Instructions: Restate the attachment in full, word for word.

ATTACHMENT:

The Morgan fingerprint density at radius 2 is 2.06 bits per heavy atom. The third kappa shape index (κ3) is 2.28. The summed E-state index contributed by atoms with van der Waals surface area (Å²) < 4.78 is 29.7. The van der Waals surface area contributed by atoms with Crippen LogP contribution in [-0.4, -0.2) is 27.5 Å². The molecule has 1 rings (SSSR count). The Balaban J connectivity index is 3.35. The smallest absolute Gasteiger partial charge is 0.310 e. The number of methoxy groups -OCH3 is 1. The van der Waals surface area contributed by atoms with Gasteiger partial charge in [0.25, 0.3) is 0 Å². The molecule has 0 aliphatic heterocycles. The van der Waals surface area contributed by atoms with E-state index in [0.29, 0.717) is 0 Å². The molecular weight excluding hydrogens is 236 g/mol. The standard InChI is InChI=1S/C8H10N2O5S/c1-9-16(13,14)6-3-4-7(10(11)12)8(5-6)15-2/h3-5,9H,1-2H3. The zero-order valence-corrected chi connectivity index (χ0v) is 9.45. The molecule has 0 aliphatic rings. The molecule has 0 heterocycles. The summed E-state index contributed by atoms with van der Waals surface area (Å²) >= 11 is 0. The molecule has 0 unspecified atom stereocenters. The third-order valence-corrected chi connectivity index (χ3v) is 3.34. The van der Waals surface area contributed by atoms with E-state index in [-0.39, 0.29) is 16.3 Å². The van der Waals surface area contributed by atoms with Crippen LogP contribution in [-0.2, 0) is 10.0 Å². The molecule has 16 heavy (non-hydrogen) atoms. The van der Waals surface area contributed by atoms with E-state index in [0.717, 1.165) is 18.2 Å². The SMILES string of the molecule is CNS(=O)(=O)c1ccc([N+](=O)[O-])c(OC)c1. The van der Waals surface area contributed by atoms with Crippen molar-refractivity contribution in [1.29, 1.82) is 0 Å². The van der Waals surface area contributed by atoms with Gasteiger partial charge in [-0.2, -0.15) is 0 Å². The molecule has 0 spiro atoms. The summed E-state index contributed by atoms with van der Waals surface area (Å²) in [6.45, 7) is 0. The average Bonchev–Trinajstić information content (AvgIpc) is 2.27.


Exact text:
The Morgan fingerprint density at radius 2 is 2.06 bits per heavy atom. The third kappa shape index (κ3) is 2.28. The summed E-state index contributed by atoms with van der Waals surface area (Å²) < 4.78 is 29.7. The van der Waals surface area contributed by atoms with Crippen LogP contribution in [-0.4, -0.2) is 27.5 Å². The molecule has 1 rings (SSSR count). The Balaban J connectivity index is 3.35. The smallest absolute Gasteiger partial charge is 0.310 e. The number of methoxy groups -OCH3 is 1. The van der Waals surface area contributed by atoms with Gasteiger partial charge in [0.25, 0.3) is 0 Å². The molecule has 0 aliphatic heterocycles. The van der Waals surface area contributed by atoms with E-state index in [0.29, 0.717) is 0 Å². The molecular weight excluding hydrogens is 236 g/mol. The standard InChI is InChI=1S/C8H10N2O5S/c1-9-16(13,14)6-3-4-7(10(11)12)8(5-6)15-2/h3-5,9H,1-2H3. The zero-order valence-corrected chi connectivity index (χ0v) is 9.45. The molecule has 0 aliphatic rings. The molecule has 0 heterocycles. The summed E-state index contributed by atoms with van der Waals surface area (Å²) >= 11 is 0. The molecule has 0 unspecified atom stereocenters. The third-order valence-corrected chi connectivity index (χ3v) is 3.34. The van der Waals surface area contributed by atoms with E-state index in [-0.39, 0.29) is 16.3 Å². The van der Waals surface area contributed by atoms with Crippen LogP contribution in [-0.2, 0) is 10.0 Å². The molecule has 16 heavy (non-hydrogen) atoms. The van der Waals surface area contributed by atoms with E-state index in [0.717, 1.165) is 18.2 Å². The SMILES string of the molecule is CNS(=O)(=O)c1ccc([N+](=O)[O-])c(OC)c1. The van der Waals surface area contributed by atoms with Crippen molar-refractivity contribution in [1.29, 1.82) is 0 Å². The van der Waals surface area contributed by atoms with Gasteiger partial charge in [-0.2, -0.15) is 0 Å². The molecule has 0 spiro atoms. The summed E-state index contributed by atoms with van der Waals surface area (Å²) in [6.45, 7) is 0. The average Bonchev–Trinajstić information content (AvgIpc) is 2.27.